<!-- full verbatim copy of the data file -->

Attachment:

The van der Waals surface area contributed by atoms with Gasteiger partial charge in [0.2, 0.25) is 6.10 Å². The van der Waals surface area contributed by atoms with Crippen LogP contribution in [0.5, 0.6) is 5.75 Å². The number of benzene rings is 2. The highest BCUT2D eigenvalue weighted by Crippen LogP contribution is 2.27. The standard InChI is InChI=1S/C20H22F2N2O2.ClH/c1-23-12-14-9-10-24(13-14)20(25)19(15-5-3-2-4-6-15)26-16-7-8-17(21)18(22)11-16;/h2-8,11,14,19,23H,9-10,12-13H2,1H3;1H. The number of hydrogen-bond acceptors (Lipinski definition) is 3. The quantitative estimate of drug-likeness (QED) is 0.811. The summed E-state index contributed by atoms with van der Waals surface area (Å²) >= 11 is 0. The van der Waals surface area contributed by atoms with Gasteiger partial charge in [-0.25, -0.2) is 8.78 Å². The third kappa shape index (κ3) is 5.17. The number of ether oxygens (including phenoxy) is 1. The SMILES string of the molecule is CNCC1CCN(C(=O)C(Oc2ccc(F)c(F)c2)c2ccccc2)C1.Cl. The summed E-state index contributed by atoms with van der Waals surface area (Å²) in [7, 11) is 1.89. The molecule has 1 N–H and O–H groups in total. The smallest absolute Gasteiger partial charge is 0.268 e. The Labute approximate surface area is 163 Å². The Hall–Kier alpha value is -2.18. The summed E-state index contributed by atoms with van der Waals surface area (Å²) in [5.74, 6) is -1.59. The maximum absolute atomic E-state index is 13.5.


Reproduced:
The van der Waals surface area contributed by atoms with Gasteiger partial charge in [0.2, 0.25) is 6.10 Å². The van der Waals surface area contributed by atoms with Crippen LogP contribution in [0.5, 0.6) is 5.75 Å². The number of benzene rings is 2. The highest BCUT2D eigenvalue weighted by Crippen LogP contribution is 2.27. The standard InChI is InChI=1S/C20H22F2N2O2.ClH/c1-23-12-14-9-10-24(13-14)20(25)19(15-5-3-2-4-6-15)26-16-7-8-17(21)18(22)11-16;/h2-8,11,14,19,23H,9-10,12-13H2,1H3;1H. The number of hydrogen-bond acceptors (Lipinski definition) is 3. The quantitative estimate of drug-likeness (QED) is 0.811. The summed E-state index contributed by atoms with van der Waals surface area (Å²) >= 11 is 0. The van der Waals surface area contributed by atoms with Gasteiger partial charge in [-0.25, -0.2) is 8.78 Å². The third kappa shape index (κ3) is 5.17. The number of ether oxygens (including phenoxy) is 1. The SMILES string of the molecule is CNCC1CCN(C(=O)C(Oc2ccc(F)c(F)c2)c2ccccc2)C1.Cl. The summed E-state index contributed by atoms with van der Waals surface area (Å²) in [7, 11) is 1.89. The molecule has 1 N–H and O–H groups in total. The smallest absolute Gasteiger partial charge is 0.268 e. The Labute approximate surface area is 163 Å². The Hall–Kier alpha value is -2.18. The summed E-state index contributed by atoms with van der Waals surface area (Å²) in [5.74, 6) is -1.59. The maximum absolute atomic E-state index is 13.5.